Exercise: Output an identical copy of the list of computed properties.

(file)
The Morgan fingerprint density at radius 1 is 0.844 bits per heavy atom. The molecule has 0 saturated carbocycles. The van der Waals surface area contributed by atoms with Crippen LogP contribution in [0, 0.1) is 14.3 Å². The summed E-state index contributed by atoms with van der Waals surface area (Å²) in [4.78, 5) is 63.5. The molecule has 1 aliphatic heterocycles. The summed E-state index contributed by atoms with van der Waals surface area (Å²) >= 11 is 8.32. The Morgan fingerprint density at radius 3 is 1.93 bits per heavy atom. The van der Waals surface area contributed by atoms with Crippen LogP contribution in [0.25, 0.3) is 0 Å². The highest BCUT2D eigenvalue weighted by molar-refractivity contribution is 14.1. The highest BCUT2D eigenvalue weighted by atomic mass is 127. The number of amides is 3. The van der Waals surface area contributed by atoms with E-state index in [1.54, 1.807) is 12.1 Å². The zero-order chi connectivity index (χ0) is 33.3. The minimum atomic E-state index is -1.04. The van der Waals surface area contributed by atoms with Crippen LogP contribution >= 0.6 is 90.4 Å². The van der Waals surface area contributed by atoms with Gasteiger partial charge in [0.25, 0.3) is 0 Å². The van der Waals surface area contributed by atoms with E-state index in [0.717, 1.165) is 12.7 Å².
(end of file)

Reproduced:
The Morgan fingerprint density at radius 1 is 0.844 bits per heavy atom. The molecule has 0 saturated carbocycles. The van der Waals surface area contributed by atoms with Crippen LogP contribution in [0, 0.1) is 14.3 Å². The summed E-state index contributed by atoms with van der Waals surface area (Å²) in [4.78, 5) is 63.5. The molecule has 1 aliphatic heterocycles. The summed E-state index contributed by atoms with van der Waals surface area (Å²) >= 11 is 8.32. The Morgan fingerprint density at radius 3 is 1.93 bits per heavy atom. The van der Waals surface area contributed by atoms with Crippen LogP contribution in [0.25, 0.3) is 0 Å². The highest BCUT2D eigenvalue weighted by molar-refractivity contribution is 14.1. The highest BCUT2D eigenvalue weighted by atomic mass is 127. The number of amides is 3. The van der Waals surface area contributed by atoms with E-state index in [1.54, 1.807) is 12.1 Å². The zero-order chi connectivity index (χ0) is 33.3. The minimum atomic E-state index is -1.04. The van der Waals surface area contributed by atoms with Crippen LogP contribution >= 0.6 is 90.4 Å². The van der Waals surface area contributed by atoms with Gasteiger partial charge in [0.25, 0.3) is 0 Å². The van der Waals surface area contributed by atoms with E-state index in [0.717, 1.165) is 12.7 Å².